Archive for the 'food' Category


May 2nd, 2011


As it comes to the end of the second bank holiday weekend in the UK in a row, it seemed ideal to finish off with a treat – a perfect (if windy) evening for it too as the streets seemed to be extraordinarily quiet, possibly the second long weekend in a row taking it’s toll on shoppers and tourists.

Decided to try out another highly recommended Japanese restaurant on my search for some new favourites, and sat proudly in the middle of Charlotte Street is a simple but elegant and charming restaurant. Nizuni are on a mission to become the best Japanese restaurant in London and seem to care immensely about service and quality.

We were greeted and seated by some cheerful and friendly staff who made some good suggestions on what might go better with our other choices from the menu and it wasn’t long before we were happily sipping hot sencha and eating edamame beans. You know when even the simple dishes taste like edamame taste better than you’ve had before that you know you’re going to be in for a good meal.

After much deliberation on the menu, we finally ordered:

  • Edamame
  • Ika Karaage (deep fried squid, served with a wasabi mayo)
  • Tori Tori (crispy deep fried chicken with a sweet chilli sauce)
  • Salmon skin maki
  • Seafood yaki soba
  • Nabe udon (udon noodles with prawn tempura & vegetables in a broth)

The deep fried squid with the slightly powerful wasabi mayo was tasty and crispy, the salmon skin maki was good and packed a lot of flavour, but out of the appetizers the winner had to be the crispy deep fried chicken which was in small bite size portions in a delicious sweet and sour sauce with a small punch of chilli.

I passed on trying the seafood yaki soba, that’s one dish that I’ve had several bad (and somewhat vomit inducing) experiences with elsewhere of recent. I was confidentially reassured that it tasted good though!

My udon noodles were fresh and perfectly cooked in a lovely broth. Most Japanese restaurants will serve your tempura in the broth, by the time you get to eating it they are normally soggy and disappointing, I was pleasantly surprised that at Nizuni they leave the tempura on a side plate for you to dunk in the broth at your leisure to get warm and still slightly crispy tempura.

Overall Nizuni really hits the mark, and at only £20 each for a fairly hefty meal.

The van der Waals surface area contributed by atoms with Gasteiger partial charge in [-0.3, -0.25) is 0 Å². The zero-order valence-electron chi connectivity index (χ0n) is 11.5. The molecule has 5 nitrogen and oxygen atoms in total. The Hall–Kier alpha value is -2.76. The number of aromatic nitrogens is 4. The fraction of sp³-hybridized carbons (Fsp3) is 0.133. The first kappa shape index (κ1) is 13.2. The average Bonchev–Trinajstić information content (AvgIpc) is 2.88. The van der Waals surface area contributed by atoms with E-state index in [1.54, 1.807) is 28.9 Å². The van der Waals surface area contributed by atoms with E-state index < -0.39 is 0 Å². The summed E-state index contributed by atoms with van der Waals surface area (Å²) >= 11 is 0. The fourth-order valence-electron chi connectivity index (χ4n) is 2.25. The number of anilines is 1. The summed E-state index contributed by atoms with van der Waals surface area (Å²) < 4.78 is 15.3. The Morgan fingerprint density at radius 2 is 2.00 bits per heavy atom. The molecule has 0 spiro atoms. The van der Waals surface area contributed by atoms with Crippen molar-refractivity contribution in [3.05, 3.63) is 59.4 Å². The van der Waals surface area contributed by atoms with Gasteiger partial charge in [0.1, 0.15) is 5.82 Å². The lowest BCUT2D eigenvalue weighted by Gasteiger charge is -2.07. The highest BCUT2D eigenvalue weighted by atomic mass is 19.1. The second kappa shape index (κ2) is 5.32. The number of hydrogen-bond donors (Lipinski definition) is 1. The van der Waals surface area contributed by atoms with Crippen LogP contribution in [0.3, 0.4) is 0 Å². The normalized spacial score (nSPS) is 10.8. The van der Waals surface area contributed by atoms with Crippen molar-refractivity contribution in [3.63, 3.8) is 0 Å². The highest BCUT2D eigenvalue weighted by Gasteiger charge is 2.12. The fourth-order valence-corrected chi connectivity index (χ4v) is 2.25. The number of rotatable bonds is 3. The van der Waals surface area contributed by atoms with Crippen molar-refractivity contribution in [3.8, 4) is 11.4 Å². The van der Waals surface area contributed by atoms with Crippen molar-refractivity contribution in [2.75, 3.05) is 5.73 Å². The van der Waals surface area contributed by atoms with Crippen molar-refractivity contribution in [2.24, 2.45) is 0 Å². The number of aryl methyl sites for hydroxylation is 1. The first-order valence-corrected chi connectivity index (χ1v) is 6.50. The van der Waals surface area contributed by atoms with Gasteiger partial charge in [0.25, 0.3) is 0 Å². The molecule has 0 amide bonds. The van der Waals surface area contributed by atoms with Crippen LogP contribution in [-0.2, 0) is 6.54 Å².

They clearly invest in the quality of their food and the service which is honest, friendly and attentive. I think I’ve successfully found a new favourite.


April 30th, 2011

If you’ve been a keen follower of my past food ramblings you’ll probably have noticed that I have a rather large addition to Japanese cuisine; unfortunately though over the past few months a couple of my personal favourites in London have gone down hill.

Time then to discover some of the other Japanese restaurants out there; this evening was Kikuchi tucked away on Hanway Street a short walk from Tottenham Court Road. This small but elegant little place is subject to heavily contrasting reviews with some people rating very highly and praising the authenticity of the food and freshness of the sushi, with others saying that the service was appalling and the food bog standard.

When we arrived we were greeted by perfectly friendly staff but immediately told that there is a minimum charge of £25 per person – realistically if you’re hungry I’d recommend you budget higher than that though, and if you’re a fan of sake then considerably more.

The menu outside Kikuchi speaks of a bog standard lunch menu at any Japanese restaurant, however when you’re seated at the table you’re presented with a drinks menu that boasts a vast selection of sakes ranging from £30 to £500 for a bottle, and a food menu that basically leaves you bedazzled with the sheer number of pages and items.

Between two of us we ordered:

  • Salmon skin with ponzu
  • Grilled aubergine with miso dressing
  • Mixed tempura
  • Eel tempura with taro
  • The chef’s special sushi

The grilled aubergine was insanely good just as we both hoped it would be (unlike the disappointments at some other restaurants), the salmon skin was addictive and delicious as ever, the ell tempura was good too but the mixed tempura was pretty par for the course.

The sushi, well I guess that’s always going to be a subjective one depending on what tastes and textures appeal to you as an individual, but it wasn’t helped by the fact that we waited over an hour for our sushi to arrive and even then that was after chasing them for it.

For £30 we only got 12 pieces of generally uninteresting looking sushi; the salmon was good, the tuna was great, but the white fish (which I’m useless at identifying) didn’t really offer much in the way of flavour, the texture of the squid was a bit difficult to cope with, and the sea urchin, well, I’m probably not going to have sea urchin sushi again let’s put it that way.

All in all I’d say that the food is amazing and the slow service is something I would suffer through again to try some of the other interesting items on the menu, but I won’t be having sushi again – at least not the chef’s specialty.

Indian tapas at Imli

September 30th, 2010

Indian Tapas at Imli

For someone that really enjoys food and spends quite a lot of time and money ‘investing’ in London restaurants (that’s code for getting fat), I’d completely failed to get on the TasteLondon bandwagon (sorry, that’s now tastecard) – it’s the magic little black and green card that gets you either 50% off your food bill or 2 meals for the price of 1.

That’s all changed this week, tastecard were going a half price deal on their annual membership, and they’ve also announced that they are supporting Macmillan Cancer Support this year which is great news, I decided it was time to take the plunge!

My card arrived early this week with a nicely printed coffee table book of restaurants that makes your stomach beg you to go and fill it up, so I decided to break my tastecard virginity and book in at Imli, the Indian Tapas on Wardour Street that I’ve walked past many a time and thought ‘that sounds nice, if a little pricey’.

You need to phone in advance for most of the non-chain restaurants, which was easy and welcoming, however when we got to Imli we were made to feel a little bit uncomfortable by it being mentioned at least three times by two different waitresses that we were tastecard customers and what we could get 50% off on.